Poise, grace, elegance and effortlessness. It's so easy that even a monkey can do it while looking badass in his cool threads. The poster at far right is interesting for the simple detail that she is looking back over her shoulder. Looking for her friends/husband (she's so speedy that she's ahead) and maybe simultaneously signalling that it's easy to take your eyes off the road.

If you learned to ride a bicycle you know that along with riding with no hands and riding with your feet up one of the first tricky things to learn is looking backwards without veering sharply on your bicycle.

My theory is that so many tiny details that people were wary of are featured in the details in many of these posters.

1. Artist: N. Vivien. Year: c. 1900 / 2. Artist: Paolo Henri. Year: c. 1900 / 3. Artist: Georges-Alfred Bottini (1873-1906) Year: 1897 / 

Hey, who needs bikes to sell bikes when you have birds and well-dressed people hanging on a street corner? A lot of early posters didn't feature bicycles because they were hard to draw but also because it was such a massive trend that you didn't need to. Just slap your company name (presuming it has Cycles at the beginning of it) and you're off. Notice who in the crowd on the middle poster is looking right at you. A woman. She is telling you something with her eyes. She's on board the bicycle wave.

Crap at drawing bicycles? Not to worry. Just draw a vague shape and squeeze it inbetween some well-dressed women - conveniently hiding the hard-to-draw bits like ... well... everything except the wheel and handlebars - behind a bright yellow dress.

1. Artist: Unknown. Year: c. 1913 / 2. Artist: No info. Year: 1952  / 3. Artist: F. Hart-Nibbrig. Year: c. 1912 / 4. No info. Product: Carlsberg Breweries

This sociable factor was all important in the early days. Many cyclists joined clubs with whom they headed out into the countryside on the weekends. These clubs were massive. Just look at this list of clubs in Copenhagen alone in the 1890s. It was a sociable thing to do and broadcasting that message was important, especially in the late 1800s. At right is a Carlsberg beer ad. Hurrah... that inn sells it!

The Simplex ad from the Netherlands doesn't look like much fun - the Calvinist influence at work - but they are, by god, heading out of the city for a bike ride. The first poster shows that everyone is doing it - and everyone CAN do it. Into the 1950s, the theme continues in the second poster from the UK. It's sociable and enjoyable.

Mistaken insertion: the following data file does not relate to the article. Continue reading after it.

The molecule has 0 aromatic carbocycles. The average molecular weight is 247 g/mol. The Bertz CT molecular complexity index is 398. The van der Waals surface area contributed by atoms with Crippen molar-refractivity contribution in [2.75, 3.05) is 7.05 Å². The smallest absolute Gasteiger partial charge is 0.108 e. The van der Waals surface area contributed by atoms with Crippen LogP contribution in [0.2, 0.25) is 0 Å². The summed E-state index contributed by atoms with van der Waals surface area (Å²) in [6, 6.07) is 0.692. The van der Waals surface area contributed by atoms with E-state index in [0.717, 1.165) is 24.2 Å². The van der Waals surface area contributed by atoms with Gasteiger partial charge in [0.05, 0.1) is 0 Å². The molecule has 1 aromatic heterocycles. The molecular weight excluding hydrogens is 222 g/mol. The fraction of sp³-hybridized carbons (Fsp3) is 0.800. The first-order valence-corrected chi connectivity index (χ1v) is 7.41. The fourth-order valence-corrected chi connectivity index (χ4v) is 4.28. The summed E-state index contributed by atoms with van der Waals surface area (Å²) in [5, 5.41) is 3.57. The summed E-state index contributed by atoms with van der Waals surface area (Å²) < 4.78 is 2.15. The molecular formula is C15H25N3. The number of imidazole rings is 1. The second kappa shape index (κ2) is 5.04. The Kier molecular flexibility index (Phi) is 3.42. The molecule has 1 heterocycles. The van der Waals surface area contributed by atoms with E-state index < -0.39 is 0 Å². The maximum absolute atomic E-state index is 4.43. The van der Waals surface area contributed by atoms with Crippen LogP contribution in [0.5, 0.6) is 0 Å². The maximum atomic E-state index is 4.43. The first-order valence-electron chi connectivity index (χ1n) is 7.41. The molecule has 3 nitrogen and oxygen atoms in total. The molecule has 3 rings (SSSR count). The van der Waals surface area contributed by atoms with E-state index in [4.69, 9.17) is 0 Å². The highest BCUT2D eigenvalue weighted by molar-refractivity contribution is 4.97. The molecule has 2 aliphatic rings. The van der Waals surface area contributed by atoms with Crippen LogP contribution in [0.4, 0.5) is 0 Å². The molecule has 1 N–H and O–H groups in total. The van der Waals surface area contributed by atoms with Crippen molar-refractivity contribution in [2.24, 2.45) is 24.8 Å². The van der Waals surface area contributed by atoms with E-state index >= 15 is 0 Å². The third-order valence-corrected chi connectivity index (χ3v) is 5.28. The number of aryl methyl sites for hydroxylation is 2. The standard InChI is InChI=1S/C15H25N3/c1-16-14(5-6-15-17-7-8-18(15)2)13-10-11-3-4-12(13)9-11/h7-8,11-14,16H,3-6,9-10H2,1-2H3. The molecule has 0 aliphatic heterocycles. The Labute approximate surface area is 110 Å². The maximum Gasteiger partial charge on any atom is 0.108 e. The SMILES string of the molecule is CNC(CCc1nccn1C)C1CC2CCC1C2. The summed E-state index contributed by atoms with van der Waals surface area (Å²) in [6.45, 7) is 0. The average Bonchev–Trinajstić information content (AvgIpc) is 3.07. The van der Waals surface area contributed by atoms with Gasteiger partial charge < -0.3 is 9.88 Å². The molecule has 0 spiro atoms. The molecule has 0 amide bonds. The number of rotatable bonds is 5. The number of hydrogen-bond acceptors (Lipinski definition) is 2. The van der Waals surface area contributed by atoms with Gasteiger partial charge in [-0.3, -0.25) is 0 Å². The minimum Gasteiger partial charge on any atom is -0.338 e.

1. Artist: Eugéne Ogé. Year: c. 1897 / 2. Artist: Unknown. Year: c. 1923 / 3. Artists: Behrmann & Bosshard. Year: 1938 / 4. Artist: Will H. Bradley (1868-1962). Year: 1899. 

It's quite remarkable the constant and consistent focus on how cycling is just a normal activity/transport form that would not require any effort or extra equipment. It lasted for decades. There are also examples of marketing focused specifically on sport but the examples, above, are focused on the mainstream. Although it is not really that remarkable as a marketing strategy. It was just standard advertising. Techniques that differed little from advertising every other product on the market at the time.

It was clear that cycling was cool if you look at the first poster, above. Dapper gent in spiffy threads riding a bicycle and sending a mocking look at the loser, lame-o wannabe on the sidewalk - overweight and with the red nose of a drunk. Design changes over time and we can see in the Schwalbe Bicycles ad from 1938 that a simpler style was all that was needed. A swallow. A bicycle. A text reading "It's a chic bicycle". Boom, baby.

Comparing the 1938 Schwalbe poster with the one to the right from 1899 is an interesting exercise if only to see how design had changed.

1. No info / 2. Artist: Decam. Year: 1897 / 3. Artist: C. M. Coolidge. Year: c. 1895 / 4. Producer: Dingley Brothers. Year:1918

In the ocean of bicycle posters throughout decades there is inevitably some flotsam. From the Twilight Zoney feel of the Victor Cycles poster on the left to the Pyscho Cycles poster on the far right - a poster that looks like it could advertise a bike polo event in Brooklyn last year.